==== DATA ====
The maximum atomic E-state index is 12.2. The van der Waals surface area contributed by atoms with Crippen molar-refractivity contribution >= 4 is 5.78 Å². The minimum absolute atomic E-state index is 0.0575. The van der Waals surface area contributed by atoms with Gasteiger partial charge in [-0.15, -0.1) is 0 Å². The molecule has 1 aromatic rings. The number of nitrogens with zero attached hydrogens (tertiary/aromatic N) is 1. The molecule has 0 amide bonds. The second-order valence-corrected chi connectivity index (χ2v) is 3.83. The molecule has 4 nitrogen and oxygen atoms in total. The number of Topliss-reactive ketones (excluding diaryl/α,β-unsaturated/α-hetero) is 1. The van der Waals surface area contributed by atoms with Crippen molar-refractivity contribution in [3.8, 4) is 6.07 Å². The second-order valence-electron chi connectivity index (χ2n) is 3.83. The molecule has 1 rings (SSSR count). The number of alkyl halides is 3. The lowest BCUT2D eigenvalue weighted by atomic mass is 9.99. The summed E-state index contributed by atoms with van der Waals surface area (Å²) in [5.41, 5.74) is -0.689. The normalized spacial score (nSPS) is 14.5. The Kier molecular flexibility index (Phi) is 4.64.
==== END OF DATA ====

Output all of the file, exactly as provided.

The maximum atomic E-state index is 12.2. The van der Waals surface area contributed by atoms with Crippen molar-refractivity contribution >= 4 is 5.78 Å². The minimum absolute atomic E-state index is 0.0575. The van der Waals surface area contributed by atoms with Gasteiger partial charge in [-0.15, -0.1) is 0 Å². The molecule has 1 aromatic rings. The number of nitrogens with zero attached hydrogens (tertiary/aromatic N) is 1. The molecule has 0 amide bonds. The second-order valence-corrected chi connectivity index (χ2v) is 3.83. The molecule has 4 nitrogen and oxygen atoms in total. The number of Topliss-reactive ketones (excluding diaryl/α,β-unsaturated/α-hetero) is 1. The van der Waals surface area contributed by atoms with Crippen molar-refractivity contribution in [3.8, 4) is 6.07 Å². The second-order valence-electron chi connectivity index (χ2n) is 3.83. The molecule has 1 rings (SSSR count). The number of alkyl halides is 3. The lowest BCUT2D eigenvalue weighted by atomic mass is 9.99. The summed E-state index contributed by atoms with van der Waals surface area (Å²) in [5.41, 5.74) is -0.689. The normalized spacial score (nSPS) is 14.5. The Kier molecular flexibility index (Phi) is 4.64.